Votes in the State Party are not secret. Delegates are more like legislators in this respect: their votes are on the record so they can be held accountable. That’s one level of policial death: being voted out. That’s democracy. However, all positions on Party committees are appointed by the Chair and, since delegates elect the Chair and their votes are public, anyone who does not vote for the winning Chair will have little-to-no chance of being on Resolutions, Platform, or any other committee. Choosing a Chair candidate based on your values rather than on who is most likely to win is an acceptance of death within the Party. There are people who believe they can compromise to get in the room, then do the right thing, but there always seems to be another room. Without embracing your political death, you cannot live authentically. 

Vice Mayor Yasmine-Imani McMorrin often quotes Mariame Kaba’s maxim that “Hope is a discipline.” Kaba has several books, available you know where. She also explained in an interview:

It’s less about “how you feel,” and more about the practice of making a decision every day, that you’re still gonna put one foot in front of the other, that you’re still going to get up in the morning. And you’re still going to struggle, that was what I took away from it.

It’s work to be hopeful. It’s not like a fuzzy feeling. Like, you have to actually put in energy, time, and you have to be clear-eyed, and you have to hold fast to having a vision. It’s a hard thing to maintain. But it matters to have it, to believe that it’s possible, to change the world.

As a musician, I recognize this as practice. Dizzy Gillespie famously said: “Some days you get up and put the horn to your chops and it sounds pretty good and you win. Some days you try and nothing works and the horn wins. This goes on and on and then you die and the horn wins.” Note that there have been few musicians more joyous or virtuosic than Gillespie (and his excellent memoir is a special order from the Village Well).

My wife has made similar points about yoga, and this is true for most physical and spiritual practices. Dizzy will never decisively defeat his horn or an athlete their sport. No matter how strong your yoga session was today, you’ll need to do another one soon. The Pope still prays.

Kaba’s view of hope as a discipline is not attached to an expectation of success. It is much more compatible with Camus’ position. As Kaba put it in the same interview quoted above:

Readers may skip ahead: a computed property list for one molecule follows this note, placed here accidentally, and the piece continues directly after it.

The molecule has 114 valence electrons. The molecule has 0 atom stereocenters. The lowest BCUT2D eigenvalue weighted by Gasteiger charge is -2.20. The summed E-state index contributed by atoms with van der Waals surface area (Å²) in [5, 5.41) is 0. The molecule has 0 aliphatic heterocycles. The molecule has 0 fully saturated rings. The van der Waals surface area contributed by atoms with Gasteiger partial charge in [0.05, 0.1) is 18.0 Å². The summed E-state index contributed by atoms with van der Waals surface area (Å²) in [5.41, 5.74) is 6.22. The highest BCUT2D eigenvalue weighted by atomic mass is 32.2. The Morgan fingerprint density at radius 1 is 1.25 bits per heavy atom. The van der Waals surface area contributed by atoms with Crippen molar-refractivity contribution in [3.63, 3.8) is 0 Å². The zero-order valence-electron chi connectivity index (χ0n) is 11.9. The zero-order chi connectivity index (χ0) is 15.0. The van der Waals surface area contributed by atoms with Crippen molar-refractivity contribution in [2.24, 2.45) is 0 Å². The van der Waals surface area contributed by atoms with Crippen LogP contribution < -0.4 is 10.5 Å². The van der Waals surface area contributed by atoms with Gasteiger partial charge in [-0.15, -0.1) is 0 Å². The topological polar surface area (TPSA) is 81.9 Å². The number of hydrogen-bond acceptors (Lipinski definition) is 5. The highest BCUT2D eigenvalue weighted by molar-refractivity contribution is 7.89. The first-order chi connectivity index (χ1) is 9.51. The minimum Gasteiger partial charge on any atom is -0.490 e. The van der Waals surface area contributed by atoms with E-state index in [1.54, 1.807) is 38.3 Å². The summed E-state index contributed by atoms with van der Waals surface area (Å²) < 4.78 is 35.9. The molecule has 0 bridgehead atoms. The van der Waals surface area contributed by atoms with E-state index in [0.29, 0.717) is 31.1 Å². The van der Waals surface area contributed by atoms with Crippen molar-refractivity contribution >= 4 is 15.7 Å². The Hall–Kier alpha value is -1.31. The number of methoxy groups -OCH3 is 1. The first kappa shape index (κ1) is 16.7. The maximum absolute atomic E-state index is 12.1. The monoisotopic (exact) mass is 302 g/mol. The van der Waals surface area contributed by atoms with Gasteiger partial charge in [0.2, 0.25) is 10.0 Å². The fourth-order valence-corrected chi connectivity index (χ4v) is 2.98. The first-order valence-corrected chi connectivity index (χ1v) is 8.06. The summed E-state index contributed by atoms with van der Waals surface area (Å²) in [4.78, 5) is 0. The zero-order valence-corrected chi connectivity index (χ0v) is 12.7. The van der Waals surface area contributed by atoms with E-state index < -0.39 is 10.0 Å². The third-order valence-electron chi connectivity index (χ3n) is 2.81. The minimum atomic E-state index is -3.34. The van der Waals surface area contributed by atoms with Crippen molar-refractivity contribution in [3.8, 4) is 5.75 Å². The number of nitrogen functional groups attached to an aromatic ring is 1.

This is a long term arc of work and I’m not a progress-narrative person, so I think everything happens at the same time. So we’re resisting and we’re being crushed at the same time always, like they’re parallel tracks happening. Let’s just do what we can where we are within our capacity to the best of our abilities. Like, that’s really the best we can be hoping for.

Improvising musicians often quote a phrase from Samuel Beckett: “Ever tried. Ever failed. No matter. Try again. Fail again. Fail better.” In the course of verifying the Beckett quote, I was reminded that it is also a cliche in tech, reflecting the iterative process of product development. However, several writers, who seem to have actually read the source text (which you can special order from Village Well) rather than dealing with a decontextualized fragment, note that Beckett is interested in the inevitably of failure, not its overcoming. A performance of a composition has some set goals, at a minimum one can judge if the score was accurately executed, but an improvisation can never not be a failure. The unrealized possibilities are always infinite and overwhelm the choices made, and the more one develops as an artist, the more one is aware of the limitations of any improvised performance. Whatever the inadequacies of a piece of tech are, and whatever angst its developers experienced, that is different from embracing failure as a discipline. The thresholds of both facility and expressiveness are infinite; a performance can never reach them. This is even more true for improvisations, which add the real-time creation and selection of material to the already unlimited challenges of execution and communication. Creativity is a discipline for artists as hope is for activists: the work will always fall short, but we cannot stop. The alternative is unthinkable.